A clump of invasive zebra mussels. (Photo: U.S. Fish & Wildlife Service)

Great Lakes exports mussels, advice and reporter to Texas

Clean, drain, dry is common advice among the Great Lakes boating community. Now it’s delivered with a southern drawl. The watercraft maintenance practice limits the spread of invasive species between lakes. And now it is used in Texas to limit the further spread of a Great Lakes menace threatening lakes in that state. Zebra mussels are again the target.  They entered the U.S. through the Great Lakes aboard freighters that inadvertently transported them from Eurasia.

This screen shot shows the spread of zebra and quagga mussels in 2006. (Image: The Nature Conservancy)

Maps show spread of aquatic invasive species over time

The Nature Conservancy has animated how six invasive species have spread across the Great Lakes over time. The group has created six maps that show population increase and spread since the appearance of each species in the Great Lakes basin and beyond. Sea lamprey, the first of the six invasive species to appear in the area, initially showed up in Lake Erie in 1921. The map shows the population of the fish expanding into the rest of the Great Lakes up until present day. Also included in the maps are Asian carp, zebra and quagga mussels, round goby, Eurasian Ruffe and black carp.

Zebra mussels, or "The Silent Strangler," have been named one of the five "usual suspects" doing damage in the Great Lakes basin. They get their name from the zebra-like stripes on their tiny shells, as seen above. (Image: The Nature Conservancy)

Invasive Species: Zebra Mussels


Zebra mussels are one of five aquatic invasive species that The Nature Conservancy has deemed “‘the usual suspects’ doing the most damage in the Great Lakes basin and beyond.”

Originally from Eastern Europe and western Russia, zebra mussels are the only freshwater mussels that can attach directly to other objects. They most likely have come over attached to the bottoms of ships. Once here, the mussels grow in population rapidly. Zebra mussels can produce 100,000 to 500,000 eggs per year, according to The Nature Conservancy. Nicknamed “the Silent Strangler,” these pests smother native freshwater mussels and kill plankton that some fish need to survive.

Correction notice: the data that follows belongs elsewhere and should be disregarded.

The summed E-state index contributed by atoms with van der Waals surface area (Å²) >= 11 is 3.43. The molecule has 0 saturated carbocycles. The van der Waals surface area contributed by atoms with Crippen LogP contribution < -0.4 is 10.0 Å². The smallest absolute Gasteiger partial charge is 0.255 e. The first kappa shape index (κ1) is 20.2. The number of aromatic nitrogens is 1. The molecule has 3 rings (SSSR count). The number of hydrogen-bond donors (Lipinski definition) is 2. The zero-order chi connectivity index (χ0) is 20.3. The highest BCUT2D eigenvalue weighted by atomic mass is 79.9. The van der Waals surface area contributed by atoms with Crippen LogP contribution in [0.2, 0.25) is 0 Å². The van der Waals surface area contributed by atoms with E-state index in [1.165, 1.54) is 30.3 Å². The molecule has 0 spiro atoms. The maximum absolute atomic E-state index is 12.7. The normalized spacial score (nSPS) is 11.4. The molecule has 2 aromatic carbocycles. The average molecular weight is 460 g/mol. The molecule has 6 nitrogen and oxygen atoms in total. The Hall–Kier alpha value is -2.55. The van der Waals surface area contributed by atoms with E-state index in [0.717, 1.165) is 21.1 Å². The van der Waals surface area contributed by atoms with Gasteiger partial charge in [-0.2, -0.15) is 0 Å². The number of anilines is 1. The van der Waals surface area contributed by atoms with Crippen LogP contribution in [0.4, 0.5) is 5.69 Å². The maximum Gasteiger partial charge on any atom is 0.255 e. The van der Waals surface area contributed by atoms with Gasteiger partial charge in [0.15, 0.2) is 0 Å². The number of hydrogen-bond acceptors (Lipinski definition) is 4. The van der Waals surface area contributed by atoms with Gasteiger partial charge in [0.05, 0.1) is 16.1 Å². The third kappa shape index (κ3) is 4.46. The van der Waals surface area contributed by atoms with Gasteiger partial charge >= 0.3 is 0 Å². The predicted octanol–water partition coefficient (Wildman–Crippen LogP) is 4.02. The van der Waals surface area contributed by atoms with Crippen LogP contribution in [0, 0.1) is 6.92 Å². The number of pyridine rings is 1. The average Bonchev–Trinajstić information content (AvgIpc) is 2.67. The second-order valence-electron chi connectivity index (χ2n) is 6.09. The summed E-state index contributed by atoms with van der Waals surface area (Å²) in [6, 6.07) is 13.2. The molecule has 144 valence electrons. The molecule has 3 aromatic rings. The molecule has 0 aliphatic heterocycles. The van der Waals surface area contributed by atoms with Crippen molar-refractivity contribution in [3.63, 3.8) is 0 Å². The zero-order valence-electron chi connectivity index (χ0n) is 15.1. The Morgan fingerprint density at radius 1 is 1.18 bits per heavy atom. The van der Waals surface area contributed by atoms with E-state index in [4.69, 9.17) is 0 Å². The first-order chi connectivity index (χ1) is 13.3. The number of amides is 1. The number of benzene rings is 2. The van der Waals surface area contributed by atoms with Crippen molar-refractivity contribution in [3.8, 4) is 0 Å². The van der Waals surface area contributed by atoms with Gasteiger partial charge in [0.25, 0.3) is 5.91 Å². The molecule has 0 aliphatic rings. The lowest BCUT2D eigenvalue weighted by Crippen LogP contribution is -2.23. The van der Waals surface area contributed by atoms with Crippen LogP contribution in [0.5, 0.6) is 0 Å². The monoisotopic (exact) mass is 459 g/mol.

Coast Guard targets zebra mussels in Great Lakes

(IL) Chicago Sun Times – Twenty years after the pervasive zebra mussel was first detected in the Great Lakes, the U.S. Coast Guard is preparing rules to prevent new invasive species from infiltrating the nation’s freshwater systems.

Ecologists, environmentalists and public officials have mixed feelings about the rules. While they are delighted over the prospect of the first national standard for treating ship ballast water, they’re disappointed by the timetable. “We’ve been dealing with this issue literally for decades,” said Matt Frank, secretary of the Wisconsin Department of Natural Resources. “And we don’t believe the Coast Guard rules are aggressive enough.” More

Boaters beware: State checking for zebra mussels

(MN) Minneapolis Star Tribune – Boaters beware: Beginning this weekend, officials will be out in force trying to prevent the spread of invasive zebra mussels from Lake Mille Lacs, Prior Lake in Scott County and Rice Lake near Brainerd. The Department of Natural Resources is teaming up with other law enforcement agencies, including sheriffs’ departments, the State Patrol and tribal authorities, starting Memorial Day Weekend to check boats at those heavily used lakes. DNR conservation officers, watercraft inspectors and creel census clerks will be checking boats and informing boaters to inspect, remove and drain water from bait buckets, live wells and boats before leaving water accesses. Violators face up to $500 fines. More